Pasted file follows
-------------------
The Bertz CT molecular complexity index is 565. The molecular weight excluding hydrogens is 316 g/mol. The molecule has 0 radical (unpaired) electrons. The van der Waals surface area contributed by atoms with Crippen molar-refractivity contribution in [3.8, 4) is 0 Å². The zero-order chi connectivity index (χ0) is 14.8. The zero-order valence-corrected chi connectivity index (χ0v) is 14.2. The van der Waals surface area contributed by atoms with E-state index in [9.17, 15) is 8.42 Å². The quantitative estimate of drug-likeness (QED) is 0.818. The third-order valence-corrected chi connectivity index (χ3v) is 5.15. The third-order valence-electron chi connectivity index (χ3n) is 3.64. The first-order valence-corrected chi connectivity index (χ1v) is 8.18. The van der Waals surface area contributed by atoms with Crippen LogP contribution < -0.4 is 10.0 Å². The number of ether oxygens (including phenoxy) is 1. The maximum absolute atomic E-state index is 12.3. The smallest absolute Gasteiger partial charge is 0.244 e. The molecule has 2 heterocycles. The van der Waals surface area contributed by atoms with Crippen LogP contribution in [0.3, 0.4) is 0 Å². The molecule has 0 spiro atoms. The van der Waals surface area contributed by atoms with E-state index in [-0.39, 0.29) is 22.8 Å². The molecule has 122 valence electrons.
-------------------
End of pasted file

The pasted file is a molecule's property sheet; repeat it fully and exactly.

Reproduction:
The Bertz CT molecular complexity index is 565. The molecular weight excluding hydrogens is 316 g/mol. The molecule has 0 radical (unpaired) electrons. The van der Waals surface area contributed by atoms with Crippen molar-refractivity contribution in [3.8, 4) is 0 Å². The zero-order chi connectivity index (χ0) is 14.8. The zero-order valence-corrected chi connectivity index (χ0v) is 14.2. The van der Waals surface area contributed by atoms with E-state index in [9.17, 15) is 8.42 Å². The quantitative estimate of drug-likeness (QED) is 0.818. The third-order valence-corrected chi connectivity index (χ3v) is 5.15. The third-order valence-electron chi connectivity index (χ3n) is 3.64. The first-order valence-corrected chi connectivity index (χ1v) is 8.18. The van der Waals surface area contributed by atoms with Crippen LogP contribution < -0.4 is 10.0 Å². The number of ether oxygens (including phenoxy) is 1. The maximum absolute atomic E-state index is 12.3. The smallest absolute Gasteiger partial charge is 0.244 e. The molecule has 2 heterocycles. The van der Waals surface area contributed by atoms with Crippen LogP contribution in [0.3, 0.4) is 0 Å². The molecule has 0 spiro atoms. The van der Waals surface area contributed by atoms with E-state index in [-0.39, 0.29) is 22.8 Å². The molecule has 122 valence electrons.